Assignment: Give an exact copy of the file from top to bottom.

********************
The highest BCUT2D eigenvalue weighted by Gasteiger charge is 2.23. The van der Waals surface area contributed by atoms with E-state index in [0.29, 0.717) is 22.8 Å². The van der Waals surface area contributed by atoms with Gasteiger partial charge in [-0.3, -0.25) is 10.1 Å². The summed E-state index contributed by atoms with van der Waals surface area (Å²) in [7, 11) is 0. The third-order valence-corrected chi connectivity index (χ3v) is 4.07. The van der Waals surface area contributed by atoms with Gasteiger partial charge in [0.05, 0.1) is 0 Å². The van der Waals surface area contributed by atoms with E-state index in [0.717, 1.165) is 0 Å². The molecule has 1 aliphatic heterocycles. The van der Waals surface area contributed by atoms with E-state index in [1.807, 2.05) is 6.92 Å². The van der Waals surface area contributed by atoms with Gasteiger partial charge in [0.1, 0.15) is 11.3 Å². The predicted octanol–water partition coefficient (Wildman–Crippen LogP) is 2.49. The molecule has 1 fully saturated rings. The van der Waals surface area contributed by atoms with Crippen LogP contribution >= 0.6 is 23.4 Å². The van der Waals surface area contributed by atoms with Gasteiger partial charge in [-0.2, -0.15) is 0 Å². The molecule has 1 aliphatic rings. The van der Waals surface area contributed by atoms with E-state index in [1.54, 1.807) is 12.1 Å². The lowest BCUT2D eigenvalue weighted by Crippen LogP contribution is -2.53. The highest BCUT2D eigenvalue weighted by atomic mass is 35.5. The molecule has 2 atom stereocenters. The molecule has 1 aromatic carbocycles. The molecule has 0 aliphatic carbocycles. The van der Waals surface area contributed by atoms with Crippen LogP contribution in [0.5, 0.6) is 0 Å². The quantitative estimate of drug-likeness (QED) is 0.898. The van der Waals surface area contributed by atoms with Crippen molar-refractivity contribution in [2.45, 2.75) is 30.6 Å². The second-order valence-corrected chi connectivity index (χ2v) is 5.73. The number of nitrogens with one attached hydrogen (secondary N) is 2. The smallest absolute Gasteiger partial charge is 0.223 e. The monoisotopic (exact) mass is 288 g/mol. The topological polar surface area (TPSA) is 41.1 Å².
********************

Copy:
The highest BCUT2D eigenvalue weighted by Gasteiger charge is 2.23. The van der Waals surface area contributed by atoms with E-state index in [0.29, 0.717) is 22.8 Å². The van der Waals surface area contributed by atoms with Gasteiger partial charge in [-0.3, -0.25) is 10.1 Å². The summed E-state index contributed by atoms with van der Waals surface area (Å²) in [7, 11) is 0. The third-order valence-corrected chi connectivity index (χ3v) is 4.07. The van der Waals surface area contributed by atoms with Gasteiger partial charge in [0.05, 0.1) is 0 Å². The van der Waals surface area contributed by atoms with E-state index in [0.717, 1.165) is 0 Å². The molecule has 1 aliphatic heterocycles. The van der Waals surface area contributed by atoms with E-state index in [1.807, 2.05) is 6.92 Å². The van der Waals surface area contributed by atoms with Gasteiger partial charge in [0.1, 0.15) is 11.3 Å². The predicted octanol–water partition coefficient (Wildman–Crippen LogP) is 2.49. The molecule has 1 fully saturated rings. The van der Waals surface area contributed by atoms with Crippen LogP contribution >= 0.6 is 23.4 Å². The van der Waals surface area contributed by atoms with Gasteiger partial charge in [-0.2, -0.15) is 0 Å². The molecule has 1 aliphatic rings. The van der Waals surface area contributed by atoms with E-state index in [1.54, 1.807) is 12.1 Å². The lowest BCUT2D eigenvalue weighted by Crippen LogP contribution is -2.53. The highest BCUT2D eigenvalue weighted by atomic mass is 35.5. The molecule has 2 atom stereocenters. The molecule has 1 aromatic carbocycles. The molecule has 0 aliphatic carbocycles. The van der Waals surface area contributed by atoms with Crippen LogP contribution in [0.5, 0.6) is 0 Å². The quantitative estimate of drug-likeness (QED) is 0.898. The van der Waals surface area contributed by atoms with Crippen molar-refractivity contribution in [2.45, 2.75) is 30.6 Å². The second-order valence-corrected chi connectivity index (χ2v) is 5.73. The number of nitrogens with one attached hydrogen (secondary N) is 2. The smallest absolute Gasteiger partial charge is 0.223 e. The monoisotopic (exact) mass is 288 g/mol. The topological polar surface area (TPSA) is 41.1 Å².